24, November, 2023
A South Korean court has ordered Japan to compensate a group of women who were forced to work in military brothels during World War Two.
The 16 women, who were kept as sex slaves for Japanese soldiers, previously had their case dismissed.
They filed a lawsuit in 2016 but Seoul Central District Court dismissed it five years later, citing sovereign immunity.
The Seoul High Court have now overturned the ruling.
In a statement the court said it recognises South Korea's jurisdiction over the Japanese government because the women lived in the country and sought compensation for acts deemed "unlawful".
"It is reasonable to consider that there is a common international law which does not recognise state immunity for an illegal act... regardless of whether the act was a sovereign act".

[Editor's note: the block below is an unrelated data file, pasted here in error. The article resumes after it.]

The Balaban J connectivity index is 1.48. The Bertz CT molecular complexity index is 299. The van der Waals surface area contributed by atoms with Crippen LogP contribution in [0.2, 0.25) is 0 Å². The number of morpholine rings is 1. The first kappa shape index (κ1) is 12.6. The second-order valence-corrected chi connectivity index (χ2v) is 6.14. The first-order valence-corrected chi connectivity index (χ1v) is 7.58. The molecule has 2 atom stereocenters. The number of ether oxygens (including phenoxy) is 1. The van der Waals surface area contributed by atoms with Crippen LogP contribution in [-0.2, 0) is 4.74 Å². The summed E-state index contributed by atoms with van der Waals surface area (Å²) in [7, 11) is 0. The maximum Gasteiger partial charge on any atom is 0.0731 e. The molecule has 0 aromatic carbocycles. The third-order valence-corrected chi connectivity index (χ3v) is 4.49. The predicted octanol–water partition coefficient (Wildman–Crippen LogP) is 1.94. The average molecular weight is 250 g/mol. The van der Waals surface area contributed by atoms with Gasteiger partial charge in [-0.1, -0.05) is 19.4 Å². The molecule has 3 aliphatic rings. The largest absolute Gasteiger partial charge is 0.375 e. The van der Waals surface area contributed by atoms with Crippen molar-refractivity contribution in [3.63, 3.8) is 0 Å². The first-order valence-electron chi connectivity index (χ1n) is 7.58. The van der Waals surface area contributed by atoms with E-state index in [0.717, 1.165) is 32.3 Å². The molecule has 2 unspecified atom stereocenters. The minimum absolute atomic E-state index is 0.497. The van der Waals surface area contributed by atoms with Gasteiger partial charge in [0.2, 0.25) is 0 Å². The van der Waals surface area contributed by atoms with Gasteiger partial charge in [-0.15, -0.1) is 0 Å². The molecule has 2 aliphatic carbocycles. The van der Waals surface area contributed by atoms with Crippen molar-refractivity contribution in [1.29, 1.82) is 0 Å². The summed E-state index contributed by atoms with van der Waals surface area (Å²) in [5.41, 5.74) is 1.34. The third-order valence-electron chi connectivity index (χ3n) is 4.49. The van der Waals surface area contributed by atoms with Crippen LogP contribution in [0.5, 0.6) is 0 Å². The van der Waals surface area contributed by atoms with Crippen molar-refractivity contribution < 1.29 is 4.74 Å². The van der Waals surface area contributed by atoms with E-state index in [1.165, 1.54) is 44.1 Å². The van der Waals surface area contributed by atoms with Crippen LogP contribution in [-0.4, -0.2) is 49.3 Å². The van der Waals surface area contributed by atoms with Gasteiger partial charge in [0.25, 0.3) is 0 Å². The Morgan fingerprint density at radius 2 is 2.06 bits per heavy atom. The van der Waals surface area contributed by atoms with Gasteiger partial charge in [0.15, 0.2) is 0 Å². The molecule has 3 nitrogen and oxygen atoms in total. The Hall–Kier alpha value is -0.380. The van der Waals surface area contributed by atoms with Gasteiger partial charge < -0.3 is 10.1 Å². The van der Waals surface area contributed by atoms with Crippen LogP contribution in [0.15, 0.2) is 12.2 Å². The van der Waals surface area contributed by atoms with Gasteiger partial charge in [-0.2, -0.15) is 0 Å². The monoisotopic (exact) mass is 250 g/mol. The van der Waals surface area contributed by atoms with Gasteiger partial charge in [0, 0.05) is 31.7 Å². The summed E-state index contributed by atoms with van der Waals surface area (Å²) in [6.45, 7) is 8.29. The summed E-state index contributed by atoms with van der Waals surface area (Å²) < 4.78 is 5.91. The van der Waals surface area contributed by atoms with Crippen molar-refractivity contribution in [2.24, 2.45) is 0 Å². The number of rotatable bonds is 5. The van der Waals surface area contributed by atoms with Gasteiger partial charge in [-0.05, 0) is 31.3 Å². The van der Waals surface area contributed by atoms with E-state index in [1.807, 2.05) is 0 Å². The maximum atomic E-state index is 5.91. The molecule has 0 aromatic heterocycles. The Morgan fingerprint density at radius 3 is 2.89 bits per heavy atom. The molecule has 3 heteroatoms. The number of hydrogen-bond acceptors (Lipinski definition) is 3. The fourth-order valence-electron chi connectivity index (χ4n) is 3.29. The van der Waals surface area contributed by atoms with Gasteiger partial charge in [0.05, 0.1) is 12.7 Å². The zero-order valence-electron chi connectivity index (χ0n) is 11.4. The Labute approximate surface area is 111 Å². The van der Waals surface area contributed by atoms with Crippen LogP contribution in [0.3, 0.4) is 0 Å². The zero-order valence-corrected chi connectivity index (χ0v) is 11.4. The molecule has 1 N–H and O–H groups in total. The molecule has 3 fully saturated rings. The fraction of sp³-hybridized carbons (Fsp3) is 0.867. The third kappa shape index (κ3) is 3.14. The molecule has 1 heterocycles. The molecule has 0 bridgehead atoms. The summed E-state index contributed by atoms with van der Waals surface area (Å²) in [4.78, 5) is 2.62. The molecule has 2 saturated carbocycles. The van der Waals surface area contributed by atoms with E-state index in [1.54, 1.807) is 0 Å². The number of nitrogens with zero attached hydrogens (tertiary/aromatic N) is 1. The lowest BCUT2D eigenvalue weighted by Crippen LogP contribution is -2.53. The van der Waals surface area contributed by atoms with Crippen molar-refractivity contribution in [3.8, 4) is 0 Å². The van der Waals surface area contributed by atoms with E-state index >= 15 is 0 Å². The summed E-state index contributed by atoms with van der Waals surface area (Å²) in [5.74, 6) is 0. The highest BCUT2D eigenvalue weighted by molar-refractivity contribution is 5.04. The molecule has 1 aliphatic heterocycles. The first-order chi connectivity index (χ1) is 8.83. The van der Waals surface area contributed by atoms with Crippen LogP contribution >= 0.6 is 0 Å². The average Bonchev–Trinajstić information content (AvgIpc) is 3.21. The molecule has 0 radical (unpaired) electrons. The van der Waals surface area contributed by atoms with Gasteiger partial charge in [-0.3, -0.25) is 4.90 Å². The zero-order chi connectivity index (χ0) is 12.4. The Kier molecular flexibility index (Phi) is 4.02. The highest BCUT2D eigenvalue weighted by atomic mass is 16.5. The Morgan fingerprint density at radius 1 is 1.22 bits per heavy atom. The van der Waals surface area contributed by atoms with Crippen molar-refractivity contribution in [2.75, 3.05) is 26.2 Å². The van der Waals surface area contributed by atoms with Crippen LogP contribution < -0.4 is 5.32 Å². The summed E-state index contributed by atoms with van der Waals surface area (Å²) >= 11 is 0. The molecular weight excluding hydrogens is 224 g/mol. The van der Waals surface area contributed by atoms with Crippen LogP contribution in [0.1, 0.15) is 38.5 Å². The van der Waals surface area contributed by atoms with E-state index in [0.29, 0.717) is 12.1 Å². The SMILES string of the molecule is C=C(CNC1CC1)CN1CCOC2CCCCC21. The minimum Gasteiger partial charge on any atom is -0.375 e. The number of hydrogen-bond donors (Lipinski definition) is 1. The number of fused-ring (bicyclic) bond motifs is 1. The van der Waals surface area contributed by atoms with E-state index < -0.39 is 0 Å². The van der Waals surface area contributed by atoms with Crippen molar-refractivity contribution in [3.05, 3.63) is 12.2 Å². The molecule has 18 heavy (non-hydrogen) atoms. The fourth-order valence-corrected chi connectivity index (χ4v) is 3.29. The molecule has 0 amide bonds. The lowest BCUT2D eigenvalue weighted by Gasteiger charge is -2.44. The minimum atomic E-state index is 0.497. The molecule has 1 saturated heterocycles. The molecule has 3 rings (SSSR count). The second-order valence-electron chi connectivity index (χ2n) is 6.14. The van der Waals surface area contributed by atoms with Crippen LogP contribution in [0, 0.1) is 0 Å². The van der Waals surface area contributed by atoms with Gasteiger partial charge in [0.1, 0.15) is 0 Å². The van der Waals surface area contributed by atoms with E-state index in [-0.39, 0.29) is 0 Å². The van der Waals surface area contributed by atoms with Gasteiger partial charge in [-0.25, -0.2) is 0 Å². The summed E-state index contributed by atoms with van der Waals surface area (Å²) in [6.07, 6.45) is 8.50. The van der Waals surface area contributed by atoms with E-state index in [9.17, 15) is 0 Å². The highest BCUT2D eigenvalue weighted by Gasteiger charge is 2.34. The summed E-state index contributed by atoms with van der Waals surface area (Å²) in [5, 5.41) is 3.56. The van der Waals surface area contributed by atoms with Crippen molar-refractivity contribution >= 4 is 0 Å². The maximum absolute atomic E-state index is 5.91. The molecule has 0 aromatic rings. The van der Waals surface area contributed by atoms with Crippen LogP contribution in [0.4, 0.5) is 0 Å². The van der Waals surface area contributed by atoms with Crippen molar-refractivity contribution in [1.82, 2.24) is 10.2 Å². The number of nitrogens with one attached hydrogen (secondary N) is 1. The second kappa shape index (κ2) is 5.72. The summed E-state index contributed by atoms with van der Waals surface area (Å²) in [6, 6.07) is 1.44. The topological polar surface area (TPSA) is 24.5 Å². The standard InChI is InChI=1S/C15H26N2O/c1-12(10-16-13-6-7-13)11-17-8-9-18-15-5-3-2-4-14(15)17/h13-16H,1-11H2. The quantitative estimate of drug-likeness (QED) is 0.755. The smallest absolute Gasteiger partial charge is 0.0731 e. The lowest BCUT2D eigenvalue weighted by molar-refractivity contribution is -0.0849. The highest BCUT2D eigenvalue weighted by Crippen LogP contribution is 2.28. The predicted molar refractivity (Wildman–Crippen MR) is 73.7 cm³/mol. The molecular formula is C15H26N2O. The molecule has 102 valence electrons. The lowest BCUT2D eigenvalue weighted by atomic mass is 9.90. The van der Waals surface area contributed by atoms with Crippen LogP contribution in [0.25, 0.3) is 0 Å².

Lee Yong-soo, a 95-year-old activist and victim was emotional as she thanked the court for the ruling.
As she left the courthouse she told reporters "I'm grateful. I'm really grateful".
She added that she wished she could tell all the victims who had already passed away about the verdict.
It's estimated that more than 200,000 women and girls were forced into prostitution to serve Japanese soldiers in World War Two.
Many of those kept in military brothels were Korean, others were from mainland China, the Philippines, Indonesia and Taiwan.
Japan's Foreign Minister Yoko Kamikawa called the ruling "extremely regrettable and absolutely unacceptable".
"Japan once again strongly urges the Republic of Korea to immediately take appropriate measures to remedy the status of its breaches of international law," she said.